You have to feel sorry for followers of extreme cinema, over in Australia. Not only do they have to contend with differing censorship standards in different territories of the country, but what may be legal to own or purchase one day, can suddenly become illegal and obscene the next! Anyone who can collect controversial cinema in that country, deserves a medal, for keeping-up with these ever evolving censorship decisions!
Controversial shocker THE HUMAN CENTIPEDE II (FULL SEQUENCE) (2010, Tom Six) was originally passed uncut – a first for any legal censorship organisation anywhere around the globe – on 5th September 2011 – only for the meddling fingers of the New South Wales District Attorney, Greg Smith, and Australia’s Justice Minister Mr Brendan O’Connor, to ask the Australian Classification Review Board (ACRB) to ban the film.
As of Monday 28th November 2011, the ACRB officially withdrew the R18+ adults only certificate, and replaced it with an RC “Refused Classification” on the grounds that the film’s violence levels were intolerably high in impact, gratuitous, exploitative and offensive, as well as being “cruel”. (An interesting choice of words!)
Outside of the Melbourne International Film Festival, most cinemas have refused to play the film, concerned over how their business may be affected on a both a local level, and nationally too. Adverse reaction from local people, politicians and media outlets, has caused many cinemas to simply refuse to programme the film, in case a backlash occurs, that could cripple them financially, or result in pariah status. In such economically-challenging times, this is the last thing that cinema managers are wanting to deal with!)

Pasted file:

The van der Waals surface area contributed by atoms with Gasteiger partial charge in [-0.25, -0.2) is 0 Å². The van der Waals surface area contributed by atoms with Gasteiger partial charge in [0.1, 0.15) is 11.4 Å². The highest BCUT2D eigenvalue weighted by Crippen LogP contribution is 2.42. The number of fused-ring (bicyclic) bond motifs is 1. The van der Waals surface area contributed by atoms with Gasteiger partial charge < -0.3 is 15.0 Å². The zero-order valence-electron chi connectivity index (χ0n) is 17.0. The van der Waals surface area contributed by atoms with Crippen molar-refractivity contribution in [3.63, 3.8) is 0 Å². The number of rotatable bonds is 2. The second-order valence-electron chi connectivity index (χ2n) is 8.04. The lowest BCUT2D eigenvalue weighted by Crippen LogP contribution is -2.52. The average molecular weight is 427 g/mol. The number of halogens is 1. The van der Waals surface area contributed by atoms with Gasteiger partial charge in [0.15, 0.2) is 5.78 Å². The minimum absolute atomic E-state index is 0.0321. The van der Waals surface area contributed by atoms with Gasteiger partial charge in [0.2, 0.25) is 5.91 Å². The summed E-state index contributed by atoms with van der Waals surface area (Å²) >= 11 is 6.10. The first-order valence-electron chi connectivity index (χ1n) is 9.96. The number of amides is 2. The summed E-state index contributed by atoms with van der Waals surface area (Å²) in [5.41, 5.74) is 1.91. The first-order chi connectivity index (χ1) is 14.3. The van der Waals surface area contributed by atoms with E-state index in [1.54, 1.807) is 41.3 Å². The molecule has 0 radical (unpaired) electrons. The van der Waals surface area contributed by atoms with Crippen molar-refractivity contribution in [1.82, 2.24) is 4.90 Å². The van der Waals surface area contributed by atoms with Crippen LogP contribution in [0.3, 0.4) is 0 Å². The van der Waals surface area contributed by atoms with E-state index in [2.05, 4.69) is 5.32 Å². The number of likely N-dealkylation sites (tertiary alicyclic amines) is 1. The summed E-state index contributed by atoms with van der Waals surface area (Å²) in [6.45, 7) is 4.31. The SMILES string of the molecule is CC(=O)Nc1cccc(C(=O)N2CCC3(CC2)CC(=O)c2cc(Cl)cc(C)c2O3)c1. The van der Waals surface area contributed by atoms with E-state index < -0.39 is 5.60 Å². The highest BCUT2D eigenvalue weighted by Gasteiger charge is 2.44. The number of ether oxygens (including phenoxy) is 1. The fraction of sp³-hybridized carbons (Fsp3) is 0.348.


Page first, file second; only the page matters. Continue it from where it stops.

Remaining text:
As such, the only country that had allowed HC2 to play uncut in theatres, has now reneged on that, and forced the film underground, in a decision that reeks of political matchmaking!
Even here, in little old England, although a few papers printed largely negative articles about the film, the director and the content, the film has largely remained under-the-radar. HMV – an international chain of high-street music and film retailers, sold the film in their stores, from 31st October 2011, without any major issues, and the film has now been made available from all other outlets, including Amazon.co.uk as of last week. Again, without substantial problems or complaints.
I suspect that by the New Year, the film’s notoriety will have predominantly faded away, and will have been replaced by another cinematic bete-noire.
It’s a real shame that Australia has a certification system, that is both incredibly backwards and a logistical nightmare. Passing a film one day, and then banning it the next, makes it impossible for fans to collect anything vaguely controversial, for fear they will be caught out as owners of “banned” materials – something that can command nasty repurcussions in terms of hefty fines, and/or prison sentences. It also means that film distributors will prepare theatrical prints or large volumes of DVD’s and/or Blu-Rays, only to find that a previously legal title, suddenly becomes a legal no-go.